Grandmother’s Chicken Tamales in Green Sauce

cropped-tamales-header-raw.jpgHow well do you know your tamales? The word “Tamale” is actually “Tamal” in Spanish, which comes from “Tamalli,” which means “carefully wrapped.” Called the Festin de Dioces (Feast of Gods) by those who made them some 2,000 years ago, they were first reported in Friar Bernardino de Sahagun’s General History of the Things in the New Spain.

A single tamale is an entire universe within Latin American food. In Mexico alone you can find hundreds and hundreds of completely different recipes. Most fall into the sweet or salty categories. Here’s just one of those recipes for you to try.

Great are the works of the Lord, studied by all who delight in them. Full of honour and majesty is his work, and his righteousness endures for ever. He has gained renown by his wonderful deeds; the Lord is gracious and merciful. He provides food for those who fear him; he is ever mindful of his covenant. ~ Psalm 111:2-5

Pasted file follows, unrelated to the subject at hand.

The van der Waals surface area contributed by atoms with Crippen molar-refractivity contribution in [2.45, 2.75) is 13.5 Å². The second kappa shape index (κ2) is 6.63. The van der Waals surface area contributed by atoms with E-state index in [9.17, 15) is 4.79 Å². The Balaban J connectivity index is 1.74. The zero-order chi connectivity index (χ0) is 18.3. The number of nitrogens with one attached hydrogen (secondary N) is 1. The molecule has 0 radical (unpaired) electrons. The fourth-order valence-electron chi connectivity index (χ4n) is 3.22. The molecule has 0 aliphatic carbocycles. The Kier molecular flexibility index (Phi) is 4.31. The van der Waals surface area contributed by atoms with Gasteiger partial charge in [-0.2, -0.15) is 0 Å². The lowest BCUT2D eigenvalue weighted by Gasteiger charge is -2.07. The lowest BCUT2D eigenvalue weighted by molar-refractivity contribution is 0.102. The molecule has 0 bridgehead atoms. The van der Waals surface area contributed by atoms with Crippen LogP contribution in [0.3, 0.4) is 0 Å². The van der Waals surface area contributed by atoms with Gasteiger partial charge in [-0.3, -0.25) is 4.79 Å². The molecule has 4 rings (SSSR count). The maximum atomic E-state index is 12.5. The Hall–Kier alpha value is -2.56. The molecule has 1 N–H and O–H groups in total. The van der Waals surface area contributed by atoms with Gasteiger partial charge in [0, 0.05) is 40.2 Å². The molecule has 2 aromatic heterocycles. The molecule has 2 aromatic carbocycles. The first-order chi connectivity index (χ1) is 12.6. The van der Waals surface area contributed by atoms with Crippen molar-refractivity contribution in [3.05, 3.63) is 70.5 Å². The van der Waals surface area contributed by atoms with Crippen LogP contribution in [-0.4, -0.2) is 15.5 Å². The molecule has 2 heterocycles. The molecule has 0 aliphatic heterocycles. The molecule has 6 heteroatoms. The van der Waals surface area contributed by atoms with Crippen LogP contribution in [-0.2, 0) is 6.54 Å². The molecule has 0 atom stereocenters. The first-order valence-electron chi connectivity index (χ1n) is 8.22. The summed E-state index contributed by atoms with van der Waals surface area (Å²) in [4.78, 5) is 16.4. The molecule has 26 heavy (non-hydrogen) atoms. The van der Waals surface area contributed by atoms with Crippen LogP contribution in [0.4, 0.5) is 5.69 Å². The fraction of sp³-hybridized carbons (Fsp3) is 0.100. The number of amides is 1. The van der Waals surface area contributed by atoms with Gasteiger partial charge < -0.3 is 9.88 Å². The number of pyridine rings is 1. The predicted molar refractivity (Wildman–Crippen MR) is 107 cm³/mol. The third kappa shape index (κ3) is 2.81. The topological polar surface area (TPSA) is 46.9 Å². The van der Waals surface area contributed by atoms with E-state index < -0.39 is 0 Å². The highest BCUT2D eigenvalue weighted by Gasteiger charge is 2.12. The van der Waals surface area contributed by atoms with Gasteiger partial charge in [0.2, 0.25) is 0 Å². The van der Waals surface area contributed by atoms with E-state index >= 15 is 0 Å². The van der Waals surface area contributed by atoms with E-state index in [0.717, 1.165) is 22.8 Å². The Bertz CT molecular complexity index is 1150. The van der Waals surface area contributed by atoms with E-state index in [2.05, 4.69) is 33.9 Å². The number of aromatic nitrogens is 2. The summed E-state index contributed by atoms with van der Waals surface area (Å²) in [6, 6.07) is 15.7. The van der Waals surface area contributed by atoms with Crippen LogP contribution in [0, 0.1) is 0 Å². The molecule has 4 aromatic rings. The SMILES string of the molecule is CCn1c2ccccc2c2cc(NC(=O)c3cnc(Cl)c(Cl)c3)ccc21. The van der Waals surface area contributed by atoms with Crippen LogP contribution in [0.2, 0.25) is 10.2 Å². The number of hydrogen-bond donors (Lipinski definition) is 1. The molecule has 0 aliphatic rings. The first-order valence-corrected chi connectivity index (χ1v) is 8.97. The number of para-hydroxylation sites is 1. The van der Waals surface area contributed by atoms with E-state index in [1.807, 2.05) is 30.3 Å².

Grandmother’s Chicken Tamales in Green Sauce
10 servings


  • 2 chicken breasts
  • 1lb of pork lard
  • 2lbs tamale flour
  • 2 cups of chicken broth (lukewarm)
  • ¾ cup of boiling water with the outer skins of the tomatillos
  • 4 boiled green tomatillos (careful not to boil too long, they explode!)
  • 5 boiled serrano peppers (depending on how hot you want it, go for 10 even!)
  • 3 garlic cloves
  • 2 small yellow onions
  • corn husks wet, as needed (some depends on if you wrap in one or two)
  • Salt and pepper to taste

Filling Preparation
In a blender mix the tomatillos, garlic and onion.
Heat a little bit of the lard in a frying pan and then add the mixed green sauce.

Boil the chicken breasts. Once cooked, pull them apart and add to the green sauce with a little of the chicken broth. (Save the rest of the broth for the tamale paste!)

Add salt and pepper to taste.

Boil until it reduces a bit and gets a bit thicker.

Tamale Preparation
Beat the lard until it gets spongy.

Add the tamale flour and some of the broth and the tomatillo skin water until you arrive at a pretty consistent paste.

Add salt to your taste.

Keep beating. You’ll know it’s ready when you put a bit in water and it floats.

Final steps
Put some of the tamale paste (about a large round spoonful) in a wet corn husk.

Add some of the filling to the middle.

Wrap the tamale. And repeat until all are done.

Steam cook for about an hour.

Submitted by: Fr. Lorenzo Lebrija+, Pastor on behalf of the Bishop, St. John’s Episcopal Church, San Bernardino, CA 90026

For a downloadable/printable version of this recipe, visit:

Tomorrow: Spritz Cookies